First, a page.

Prisons in the United States are a form of social control which serve to maintain the status quo of oppression. Over the last few decades, prisons have become an increasingly important tool for the US ruling class. Prisons not only quarantine revolutionaries, but also those segments of the population who have become increasingly expendable to the capitalist system as globalized production, deindustrialization, and technological automation decrease the overall need for labor-power. These shifts, which began in earnest in the 1970s, have hit Black, Latino, and Indigenous communities the hardest, as exemplified by the sky high unemployment and incarceration rates those communities face. These groups are also historically the most prone to rebellion. Angela Davis noted in 1971 that as a result of these trends, “prisoners—especially Blacks, Chicanos and Puerto Ricans—are increasingly advancing the proposition that they are political prisoners. They contend that they are political prisoners in the sense that they are largely the victims of an oppressive politico-economic order.”
Though that definition of political prisoner is unorthodox, it illustrates the political and economic nature of criminalization. This is why observers of Black August connect the fight to free “revolutionary” political prisoners to the broader struggle against US prisons. Mass incarceration is a symptom of the same system that political prisoners have dedicated their lives towards fighting.
As increasing numbers of the US working class are “lumpenized,” or pushed out of the formal economy and stable employment, the potential significance of political struggle among the unemployed and incarcerated increases. George Jackson wrote in Blood in My Eye that “prisoners must be reached and made to understand that they are victims of social injustice. This is my task working from within. The sheer numbers of the prisoner class and the terms of their existence make them a mighty reservoir of revolutionary potential.”
George Jackson’s own journey is a perfect example of that revolutionary potential. Jackson didn’t arrive in prison a ready-made revolutionary. He had a history of petty crime and was apolitical during his first years in prison. He would have been dismissed by many people in our society as a “thug.” But comrades who knew that he held the potential inherent in every human being found him and took him in. They helped him understand his personal experiences within the context of capitalism and white supremacy. In turn, George Jackson dedicated his life to doing the same for others incarcerated individuals.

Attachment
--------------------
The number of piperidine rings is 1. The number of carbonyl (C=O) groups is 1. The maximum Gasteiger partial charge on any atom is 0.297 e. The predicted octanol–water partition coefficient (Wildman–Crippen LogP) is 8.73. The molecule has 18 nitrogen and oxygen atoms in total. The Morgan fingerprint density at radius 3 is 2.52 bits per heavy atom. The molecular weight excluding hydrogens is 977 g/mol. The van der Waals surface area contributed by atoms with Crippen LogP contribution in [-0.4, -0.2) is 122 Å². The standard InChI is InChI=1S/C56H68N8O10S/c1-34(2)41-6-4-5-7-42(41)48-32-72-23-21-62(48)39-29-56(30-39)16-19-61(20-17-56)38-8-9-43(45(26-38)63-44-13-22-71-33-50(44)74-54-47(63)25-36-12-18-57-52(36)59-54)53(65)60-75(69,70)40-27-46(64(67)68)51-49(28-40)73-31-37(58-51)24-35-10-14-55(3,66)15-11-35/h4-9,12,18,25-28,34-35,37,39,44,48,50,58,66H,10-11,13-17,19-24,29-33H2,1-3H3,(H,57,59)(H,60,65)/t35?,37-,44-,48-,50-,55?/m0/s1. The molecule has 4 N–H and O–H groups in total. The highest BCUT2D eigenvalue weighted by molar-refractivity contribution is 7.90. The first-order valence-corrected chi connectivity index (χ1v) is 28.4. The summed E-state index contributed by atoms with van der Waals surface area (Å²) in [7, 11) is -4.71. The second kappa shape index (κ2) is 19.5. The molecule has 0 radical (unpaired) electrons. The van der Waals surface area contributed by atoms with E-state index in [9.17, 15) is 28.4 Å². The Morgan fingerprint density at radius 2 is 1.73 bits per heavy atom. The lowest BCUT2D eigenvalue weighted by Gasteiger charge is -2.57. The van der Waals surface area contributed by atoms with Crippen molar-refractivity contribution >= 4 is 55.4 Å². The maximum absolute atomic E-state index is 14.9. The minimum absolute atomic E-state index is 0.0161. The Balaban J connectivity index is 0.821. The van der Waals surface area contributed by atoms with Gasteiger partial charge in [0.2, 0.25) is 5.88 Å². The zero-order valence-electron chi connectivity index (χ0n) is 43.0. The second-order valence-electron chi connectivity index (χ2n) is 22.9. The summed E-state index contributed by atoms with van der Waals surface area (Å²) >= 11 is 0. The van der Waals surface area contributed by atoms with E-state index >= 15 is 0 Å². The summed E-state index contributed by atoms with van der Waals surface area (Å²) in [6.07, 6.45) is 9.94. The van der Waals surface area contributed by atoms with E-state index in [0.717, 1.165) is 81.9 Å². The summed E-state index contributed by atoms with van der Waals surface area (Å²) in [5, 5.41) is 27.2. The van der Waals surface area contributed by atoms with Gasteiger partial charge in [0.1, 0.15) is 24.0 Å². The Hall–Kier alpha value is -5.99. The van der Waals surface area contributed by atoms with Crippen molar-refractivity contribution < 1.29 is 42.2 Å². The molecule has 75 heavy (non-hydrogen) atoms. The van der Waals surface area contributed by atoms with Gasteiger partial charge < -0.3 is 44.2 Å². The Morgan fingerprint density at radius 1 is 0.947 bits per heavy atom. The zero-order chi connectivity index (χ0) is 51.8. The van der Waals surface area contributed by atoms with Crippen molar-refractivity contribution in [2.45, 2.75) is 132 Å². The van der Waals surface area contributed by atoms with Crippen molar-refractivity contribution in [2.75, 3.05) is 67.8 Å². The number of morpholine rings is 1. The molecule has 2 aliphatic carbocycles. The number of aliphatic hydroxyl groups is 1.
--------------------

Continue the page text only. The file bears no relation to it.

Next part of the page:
Black August today
August, more than any other month, has historically carried the weight of the Black Liberation struggle. Of course, enslaved Africans were first brought to British North America in August 1619. Just over 200 years later, in August 1831, Nat Turner led the most well-known rebellion of enslaved people in US history. This historical significance carried into the 20th century, when both the March on Washington for Jobs and Freedom and the Watts Rebellion—an explosive uprising against racist policing in Los Angeles—occurred in August during the 1960s.
Even today, the month remains significant in the struggle. John Crawford, Michael Brown, and Korryn Gaines were three Black Americans who were murdered in high-profile cases of police brutality; Crawford and Brown in August 2014, and Gaines in August 2016. Their deaths have been part of the impetus for a revived national movement against racist police brutality. Finally, on August 27, 2018, the 47 year anniversary of George Jackson’s death, thousands of U.S. prisoners launched a national prison strike. They engaged in work stoppages, hunger strikes, and other forms of protests. The strike lasted until September 9, 47 years after the Attica Prison Uprising began. Like the Attica prisoners, the 2018 prison strike organizers put forth a comprehensive list of demands that exposed the oppression inherent to the U.S. prison system, and laid out a framework to improve their conditions.
Each of these historical and contemporary events reveal a truth that the Black radical tradition has always recognized: there can be no freedom for the masses of Black people within the white supremacist capitalist system. The fight for liberation is just that: a fight. Since its inception in San Quentin, Black August has been an indispensable part of that fight.
In the current political moment, when some misleaders would have us bury the radical nature of Black resistance and instead prop up reformist politics that glorify celebrity, wealth, and assimilation into the capitalist system, Black August is as important as ever. It connects Black people to our history and serves as a reminder that our liberation doesn’t lie in the hands of Black billionaires, Black police officers, or Black Democratic Party officials. Those “Black faces in high places” simply place a friendly face on the system that oppresses the masses of Black people in the United States and around the world, often distorting symbols of Black resistance along the way. Black liberation lies, as it always has, in the hands of the conscious and organized masses. Study, train, fight, and in the words of George Jackson, “discover your humanity and your love of revolution.”